We assigned each independently lost CNE to the nearest upstream or downstream transcription start site of a coding gene included in the Ensembl database (30) as enhancers regulate genes in an orientation-independent manner (11). We downloaded orthologous genes for mouse, rat, guinea pig, cow, horse, dog and elephant from Ensembl. Then we asked for the CNE-loss species if the gene assigned to the lost CNE has an ortholog. We manually inspected the cases where the nearest gene lacked an orthology assignment to the CNE-loss species and excluded cases where the gene presence is indicated by a clear protein-to-genome alignment using Blat or where the gene is absent due to assembly gaps. For the cases represented in Supplementary Table S5, we found mutations that clearly inactivate the gene.
Ancestry and strength of constraint
We inferred that a CNE predates the mammalian ancestor if it aligns with at least 80% of its length to any of the following species: chicken, zebra finch, lizard, frog, zebrafish, tetraodon, fugu, stickleback or medaka. To compute the strength of constraint we used GERP (27) and computed the fraction of rejected substitutions (number of rejected/number of expected substitutions). As deeper CNE ancestry is associated with less CNE losses and is positively correlated with constraint (31), we removed the effect of the confounding variable ‘ancestry’ by using only sequences of eutherian species as input to compute the strength of constraint. Furthermore, to exclude the confounding variable ‘length’ which also influences the constraint (31), we compared size-matched sets of CNEs by randomly picking for each independently lost CNE a CNE with no losses and a CNE with lineage-specific losses having the same size (this procedure gives exactly the same size distribution for all three sets).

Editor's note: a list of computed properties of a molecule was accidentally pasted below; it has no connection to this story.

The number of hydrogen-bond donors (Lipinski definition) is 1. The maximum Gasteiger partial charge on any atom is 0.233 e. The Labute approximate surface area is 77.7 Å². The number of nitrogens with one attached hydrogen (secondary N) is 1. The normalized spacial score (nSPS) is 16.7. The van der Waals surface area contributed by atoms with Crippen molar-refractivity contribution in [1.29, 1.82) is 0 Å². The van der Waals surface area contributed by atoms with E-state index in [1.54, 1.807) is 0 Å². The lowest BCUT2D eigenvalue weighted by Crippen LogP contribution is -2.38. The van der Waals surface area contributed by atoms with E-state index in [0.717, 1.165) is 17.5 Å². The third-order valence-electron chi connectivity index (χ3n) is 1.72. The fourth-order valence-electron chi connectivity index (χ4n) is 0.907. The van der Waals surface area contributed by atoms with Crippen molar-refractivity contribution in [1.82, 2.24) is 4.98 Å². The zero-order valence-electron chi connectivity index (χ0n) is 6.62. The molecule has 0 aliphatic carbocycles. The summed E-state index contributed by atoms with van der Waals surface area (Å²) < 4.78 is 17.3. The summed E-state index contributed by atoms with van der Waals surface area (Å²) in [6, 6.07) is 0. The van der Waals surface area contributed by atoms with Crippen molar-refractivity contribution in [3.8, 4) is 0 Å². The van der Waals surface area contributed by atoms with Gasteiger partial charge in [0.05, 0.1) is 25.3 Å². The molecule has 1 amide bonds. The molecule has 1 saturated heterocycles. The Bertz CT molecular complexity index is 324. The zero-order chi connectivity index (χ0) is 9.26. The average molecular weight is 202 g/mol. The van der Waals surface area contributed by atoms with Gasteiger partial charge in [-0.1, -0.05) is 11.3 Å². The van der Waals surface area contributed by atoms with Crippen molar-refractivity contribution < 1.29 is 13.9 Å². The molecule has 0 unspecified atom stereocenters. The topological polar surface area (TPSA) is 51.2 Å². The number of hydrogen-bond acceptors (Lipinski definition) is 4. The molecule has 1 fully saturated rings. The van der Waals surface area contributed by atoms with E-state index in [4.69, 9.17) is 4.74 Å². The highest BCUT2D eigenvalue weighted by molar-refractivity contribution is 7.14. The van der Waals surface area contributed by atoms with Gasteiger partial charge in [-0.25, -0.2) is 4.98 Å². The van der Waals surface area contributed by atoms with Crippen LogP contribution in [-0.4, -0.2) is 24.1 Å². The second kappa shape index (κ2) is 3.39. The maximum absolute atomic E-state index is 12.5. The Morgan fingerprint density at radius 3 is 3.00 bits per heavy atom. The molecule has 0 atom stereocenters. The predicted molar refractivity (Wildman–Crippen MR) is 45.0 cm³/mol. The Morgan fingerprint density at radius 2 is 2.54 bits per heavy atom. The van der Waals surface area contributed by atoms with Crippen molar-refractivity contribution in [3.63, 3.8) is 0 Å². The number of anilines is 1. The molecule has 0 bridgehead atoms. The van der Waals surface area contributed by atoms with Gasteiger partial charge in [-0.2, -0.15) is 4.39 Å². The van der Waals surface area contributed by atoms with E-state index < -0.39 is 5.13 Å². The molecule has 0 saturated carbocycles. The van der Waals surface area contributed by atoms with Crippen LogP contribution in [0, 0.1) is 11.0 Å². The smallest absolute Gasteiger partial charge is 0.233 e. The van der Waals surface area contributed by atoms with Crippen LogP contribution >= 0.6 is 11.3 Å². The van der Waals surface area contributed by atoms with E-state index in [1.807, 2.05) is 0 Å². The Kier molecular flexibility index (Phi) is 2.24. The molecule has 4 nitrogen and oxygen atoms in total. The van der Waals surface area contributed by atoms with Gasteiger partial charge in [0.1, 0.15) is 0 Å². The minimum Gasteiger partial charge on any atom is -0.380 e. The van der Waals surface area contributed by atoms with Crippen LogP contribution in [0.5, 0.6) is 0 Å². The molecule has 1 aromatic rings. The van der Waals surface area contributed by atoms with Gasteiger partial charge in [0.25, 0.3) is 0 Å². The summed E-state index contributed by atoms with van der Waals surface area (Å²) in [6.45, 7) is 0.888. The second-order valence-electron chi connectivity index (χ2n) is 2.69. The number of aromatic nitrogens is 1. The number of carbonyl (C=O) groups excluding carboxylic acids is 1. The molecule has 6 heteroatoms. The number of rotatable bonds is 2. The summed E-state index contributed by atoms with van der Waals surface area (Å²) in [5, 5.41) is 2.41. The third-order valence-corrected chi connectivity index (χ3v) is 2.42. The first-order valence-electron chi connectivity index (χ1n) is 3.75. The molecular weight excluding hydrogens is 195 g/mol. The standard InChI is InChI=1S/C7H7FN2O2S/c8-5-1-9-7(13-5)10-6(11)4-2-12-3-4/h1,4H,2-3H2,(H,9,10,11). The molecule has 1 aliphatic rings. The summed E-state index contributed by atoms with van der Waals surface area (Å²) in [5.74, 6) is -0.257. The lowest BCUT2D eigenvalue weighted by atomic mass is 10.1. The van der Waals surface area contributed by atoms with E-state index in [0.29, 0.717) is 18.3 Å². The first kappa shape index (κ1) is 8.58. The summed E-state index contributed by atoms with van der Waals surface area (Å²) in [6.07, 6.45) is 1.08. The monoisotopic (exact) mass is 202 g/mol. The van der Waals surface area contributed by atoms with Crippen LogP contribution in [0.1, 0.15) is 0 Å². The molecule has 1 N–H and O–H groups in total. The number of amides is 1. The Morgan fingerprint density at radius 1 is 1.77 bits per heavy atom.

We downloaded the regions bound by the enhancer component p300 in developing (mouse at e11.5) forebrain, midbrain and limb tissue from the supplement of (32), used liftOver (minMatch = 0.25) to convert mouse to human (hg18) coordinates and excluded p300 regions overlapping exons to avoid pleiotropy with genes. A total of 2108 regions were considered to be pleiotropic enhancers since p300 regions from 2 or 3 tissues overlap by at least one base. In all, 6249 regions are bound by p300 in only one tissue and were considered as less pleiotropic enhancers. We use less pleiotropic instead of non-pleiotropic because these enhancers could also drive expression in a tissue that was not assayed. For length, we downloaded PhastCons (2) most-conserved vertebrate elements from the UCSC genome browser, merged those elements that are <15 bp apart and counted the sum of bases in these conserved elements overlapping individual p300 elements. For ancestry, we inferred that a region predates the mammalian ancestor if it aligns to chicken, zebra finch, lizard, frog, zebrafish, tetraodon, fugu, stickleback or medaka in the human 44-way alignment. To compute the strength of constraint on a p300 region, we applied GERP (27) to all PhastCons elements that overlap a region using only sequences of eutherian species as above.